Why Can't Reporters Count?

Why Can't Reporters Count?

Why Can't Reporters Count?

Recent posts from our readers forum.
Feb. 4 2000 3:30 AM

Why Can't Reporters Count?

Subject: Des Moines' Kirkwood Hotel

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From: Mike McCurry

Date: Tue Jan 25

Ballot Box--before he whines further about the Kirkwood Hotel in Des Moines--should know that its proud history includes having been the Iowa home for Bruce Babbitt and his senior staff in 1988! The breakfast in the cafe downstairs was unbeatable. And so were the rates!

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[Mike McCurry is an adviser to grassroots.com and was President Clinton's press secretary from 1995-1998. Read Slate's "Assessment" of him here.]

Subject:Slate's Contempt for Voters

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From: Robert Speed

Date: Tue Feb 1

As far as I'm concerned, your publishing of exit polling is exceeded in irresponsibility only by your excuses for doing so.

I live in Alaska, and exit polling on the East Coast had a disastrous impact on the 1980 election, literally causing untold numbers of people to decide not to vote because the Presidential election had already been called a massive victory by Ronald Reagan. As a result, many Democratic candidates went down to defeat by default--their supporters were discouraged from voting, not sufficiently aware of the impact their decision would have on races down the ticket.

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Not only do early exit polls hurt the chances of candidates in unrelated races, they also inflate third-party support. In 1980, I cast my vote for John Anderson since I knew that a vote for Jimmy Carter would be wasted. Anderson had been a courageous fighter during that campaign and I wanted him to cross the vote threshold to receive federal matching funds. (He did.) If you look at the Anderson voting patterns across the country in 1980, you will find that his percentages increased in a wave from east to west from near zero to more than 6 percent.

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Subject: Mysterious Iowa Vote Count

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Date: Tue Jan 25

Why are the actual numbers of voters not more prominently reported? I do not consider Gore's Iowa vote very significant, since he garnered only a thousand or so votes. Why does MSNBC think it is a big deal when it's not?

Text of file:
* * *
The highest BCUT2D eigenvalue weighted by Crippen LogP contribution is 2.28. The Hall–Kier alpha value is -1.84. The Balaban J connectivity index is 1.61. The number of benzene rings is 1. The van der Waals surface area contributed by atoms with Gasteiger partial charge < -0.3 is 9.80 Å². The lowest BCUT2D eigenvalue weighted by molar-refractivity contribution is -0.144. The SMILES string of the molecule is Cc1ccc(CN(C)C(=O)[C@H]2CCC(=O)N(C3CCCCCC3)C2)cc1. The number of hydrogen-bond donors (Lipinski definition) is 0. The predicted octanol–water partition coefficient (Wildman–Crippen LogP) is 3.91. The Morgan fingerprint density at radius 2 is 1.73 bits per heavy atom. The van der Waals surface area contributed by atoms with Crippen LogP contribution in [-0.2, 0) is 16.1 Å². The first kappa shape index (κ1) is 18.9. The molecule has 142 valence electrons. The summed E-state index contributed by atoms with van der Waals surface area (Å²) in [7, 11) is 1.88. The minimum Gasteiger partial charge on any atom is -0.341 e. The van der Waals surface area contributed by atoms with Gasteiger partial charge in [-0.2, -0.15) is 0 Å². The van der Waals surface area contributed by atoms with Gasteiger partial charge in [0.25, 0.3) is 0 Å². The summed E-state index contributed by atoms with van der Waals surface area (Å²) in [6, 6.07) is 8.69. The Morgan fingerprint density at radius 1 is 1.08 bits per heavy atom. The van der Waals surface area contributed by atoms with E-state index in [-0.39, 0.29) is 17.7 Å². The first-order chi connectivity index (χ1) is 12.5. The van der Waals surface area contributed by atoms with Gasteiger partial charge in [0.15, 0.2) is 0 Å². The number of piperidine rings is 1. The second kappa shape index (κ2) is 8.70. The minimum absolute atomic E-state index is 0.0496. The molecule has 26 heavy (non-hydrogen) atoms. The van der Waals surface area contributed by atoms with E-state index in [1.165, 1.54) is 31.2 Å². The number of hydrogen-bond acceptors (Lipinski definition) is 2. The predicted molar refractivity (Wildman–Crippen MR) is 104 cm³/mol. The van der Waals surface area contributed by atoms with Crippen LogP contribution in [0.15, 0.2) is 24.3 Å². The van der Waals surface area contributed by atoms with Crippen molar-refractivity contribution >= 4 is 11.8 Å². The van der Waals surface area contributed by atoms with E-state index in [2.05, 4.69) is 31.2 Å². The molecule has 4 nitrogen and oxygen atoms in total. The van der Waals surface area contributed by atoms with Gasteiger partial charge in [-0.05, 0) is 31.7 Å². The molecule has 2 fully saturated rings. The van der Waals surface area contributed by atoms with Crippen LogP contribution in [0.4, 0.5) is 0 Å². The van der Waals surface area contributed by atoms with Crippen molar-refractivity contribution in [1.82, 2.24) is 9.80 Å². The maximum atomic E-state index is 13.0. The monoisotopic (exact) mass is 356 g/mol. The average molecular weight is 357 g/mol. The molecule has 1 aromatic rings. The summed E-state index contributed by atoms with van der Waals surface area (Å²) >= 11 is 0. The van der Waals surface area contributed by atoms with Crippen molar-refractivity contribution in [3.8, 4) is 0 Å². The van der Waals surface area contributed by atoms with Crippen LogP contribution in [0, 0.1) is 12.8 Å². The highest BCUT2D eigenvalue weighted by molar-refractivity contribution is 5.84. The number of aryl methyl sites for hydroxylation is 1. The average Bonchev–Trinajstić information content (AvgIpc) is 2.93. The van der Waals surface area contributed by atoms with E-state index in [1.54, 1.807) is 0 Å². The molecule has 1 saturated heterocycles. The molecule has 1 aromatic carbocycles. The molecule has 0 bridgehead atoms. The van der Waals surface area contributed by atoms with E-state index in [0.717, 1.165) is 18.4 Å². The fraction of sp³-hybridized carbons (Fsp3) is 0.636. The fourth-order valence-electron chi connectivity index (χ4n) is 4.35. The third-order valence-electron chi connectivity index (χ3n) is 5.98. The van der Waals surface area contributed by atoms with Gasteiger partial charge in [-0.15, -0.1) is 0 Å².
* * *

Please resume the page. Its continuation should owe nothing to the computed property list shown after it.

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Subject: RE: Mysterious Iowa Vote Count

From: Mickey Kaus

Date: Tue Jan 25

This has been a point of much confusion. Don Imus apparently wondered at length on his radio show why the vote totals (for example, those on MSNBC) were so low--with Bradley getting "698" and Gore getting "1,269." The answer is that those numbers are not vote totals. They are the number of delegates each candidate is projected to have at Iowa's state convention, which will in turn choose Iowa's delegates to the Democratic convention. The percentage figures you see bandied about in the press aren't vote percentages either--they're percentages of these same state convention delegates.

Why weren't actual vote counts given? Because the state party doesn't tally them--all it cares about are the delegates. (If it counted votes, that would make Iowa a "primary," and New Hampshire would be pissed.) Why shouldn't the press go in and count the actual votes at the caucuses? Because this is a Herculean task that the press royally screwed up when it was previously attempted. (See this "Kausfiles" item.)

But if the press isn't going to count votes, it should make clear that the totals it is reporting aren't vote totals--a task at which it failed miserably this year. MSNBC is the only site I've seen that even makes an attempt (in a murky footnote).

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[Mickey Kaus writes "Kausfiles."]

Subject: North Dakota, Electorally Au Courant

From: Dave Huey

Date: Wed Jan 26

This was an interesting piece but you don't make it clear why in the four states you list as exceptions the newvoter.com registration form cannot be used. In North Dakota at least, it is not because we are a provincial bunch of anti-tech Luddites. Rather, it is because in North Dakota you can't register to vote, on-line or otherwise. You don't need to. We got rid of the whole cumbersome process years ago.

Voting in North Dakota is like buying liquor: Just show some I.D. To vote, you just go to the polling place in the precinct where you live and tell them who you are and where you live. If they don't know you already ("Oh, right, you moved in to the old Hanson place on Third St."), they'll ask to see some I.D. and then hand you a ballot. Pretty simple, huh!

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[To read a Slate "Dialogue" that grew out of a Fray discussion last week, see "How To Deal With Fringe Academics." To read part of the initial Fray discussion, click here.]